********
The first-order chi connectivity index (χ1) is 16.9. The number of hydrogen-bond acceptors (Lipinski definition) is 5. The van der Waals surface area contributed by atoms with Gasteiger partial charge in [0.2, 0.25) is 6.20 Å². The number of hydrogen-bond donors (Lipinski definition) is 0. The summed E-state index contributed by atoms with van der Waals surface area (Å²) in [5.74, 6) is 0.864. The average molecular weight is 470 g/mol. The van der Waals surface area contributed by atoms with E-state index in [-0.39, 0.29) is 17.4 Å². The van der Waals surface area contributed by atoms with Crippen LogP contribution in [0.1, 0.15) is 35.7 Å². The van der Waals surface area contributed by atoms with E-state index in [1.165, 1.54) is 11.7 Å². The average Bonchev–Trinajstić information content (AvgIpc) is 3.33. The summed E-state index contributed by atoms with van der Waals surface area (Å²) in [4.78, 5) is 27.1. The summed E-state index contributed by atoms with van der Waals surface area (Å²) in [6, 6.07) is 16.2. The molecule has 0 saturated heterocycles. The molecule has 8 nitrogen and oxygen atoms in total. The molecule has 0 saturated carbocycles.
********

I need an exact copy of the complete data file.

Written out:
The first-order chi connectivity index (χ1) is 16.9. The number of hydrogen-bond acceptors (Lipinski definition) is 5. The van der Waals surface area contributed by atoms with Gasteiger partial charge in [0.2, 0.25) is 6.20 Å². The number of hydrogen-bond donors (Lipinski definition) is 0. The summed E-state index contributed by atoms with van der Waals surface area (Å²) in [5.74, 6) is 0.864. The average molecular weight is 470 g/mol. The van der Waals surface area contributed by atoms with E-state index in [-0.39, 0.29) is 17.4 Å². The van der Waals surface area contributed by atoms with Crippen LogP contribution in [0.1, 0.15) is 35.7 Å². The van der Waals surface area contributed by atoms with E-state index in [1.165, 1.54) is 11.7 Å². The average Bonchev–Trinajstić information content (AvgIpc) is 3.33. The summed E-state index contributed by atoms with van der Waals surface area (Å²) in [4.78, 5) is 27.1. The summed E-state index contributed by atoms with van der Waals surface area (Å²) in [6, 6.07) is 16.2. The molecule has 0 saturated heterocycles. The molecule has 8 nitrogen and oxygen atoms in total. The molecule has 0 saturated carbocycles.